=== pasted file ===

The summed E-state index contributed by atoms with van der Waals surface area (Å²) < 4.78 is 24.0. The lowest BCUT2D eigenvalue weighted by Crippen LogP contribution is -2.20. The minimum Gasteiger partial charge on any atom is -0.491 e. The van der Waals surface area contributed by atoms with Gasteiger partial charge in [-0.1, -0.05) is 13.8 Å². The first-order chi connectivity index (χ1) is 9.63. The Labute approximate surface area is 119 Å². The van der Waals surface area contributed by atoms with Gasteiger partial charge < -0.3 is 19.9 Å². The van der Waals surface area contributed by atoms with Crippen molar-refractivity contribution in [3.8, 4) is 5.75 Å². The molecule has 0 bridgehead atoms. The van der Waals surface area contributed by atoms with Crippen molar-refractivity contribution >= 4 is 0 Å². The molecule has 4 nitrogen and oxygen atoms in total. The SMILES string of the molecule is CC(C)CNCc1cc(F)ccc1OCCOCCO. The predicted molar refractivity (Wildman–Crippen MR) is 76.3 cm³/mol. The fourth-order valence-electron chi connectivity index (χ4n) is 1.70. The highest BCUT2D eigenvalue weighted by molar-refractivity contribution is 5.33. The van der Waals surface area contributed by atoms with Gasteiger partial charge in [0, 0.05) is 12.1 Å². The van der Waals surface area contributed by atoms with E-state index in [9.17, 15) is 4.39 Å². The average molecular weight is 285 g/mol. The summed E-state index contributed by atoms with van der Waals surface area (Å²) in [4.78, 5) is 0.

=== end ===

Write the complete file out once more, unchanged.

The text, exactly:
The summed E-state index contributed by atoms with van der Waals surface area (Å²) < 4.78 is 24.0. The lowest BCUT2D eigenvalue weighted by Crippen LogP contribution is -2.20. The minimum Gasteiger partial charge on any atom is -0.491 e. The van der Waals surface area contributed by atoms with Gasteiger partial charge in [-0.1, -0.05) is 13.8 Å². The first-order chi connectivity index (χ1) is 9.63. The Labute approximate surface area is 119 Å². The van der Waals surface area contributed by atoms with Gasteiger partial charge < -0.3 is 19.9 Å². The van der Waals surface area contributed by atoms with Crippen molar-refractivity contribution in [3.8, 4) is 5.75 Å². The molecule has 0 bridgehead atoms. The van der Waals surface area contributed by atoms with Crippen molar-refractivity contribution >= 4 is 0 Å². The molecule has 4 nitrogen and oxygen atoms in total. The SMILES string of the molecule is CC(C)CNCc1cc(F)ccc1OCCOCCO. The predicted molar refractivity (Wildman–Crippen MR) is 76.3 cm³/mol. The fourth-order valence-electron chi connectivity index (χ4n) is 1.70. The highest BCUT2D eigenvalue weighted by molar-refractivity contribution is 5.33. The van der Waals surface area contributed by atoms with Gasteiger partial charge in [0, 0.05) is 12.1 Å². The van der Waals surface area contributed by atoms with E-state index in [9.17, 15) is 4.39 Å². The average molecular weight is 285 g/mol. The summed E-state index contributed by atoms with van der Waals surface area (Å²) in [4.78, 5) is 0.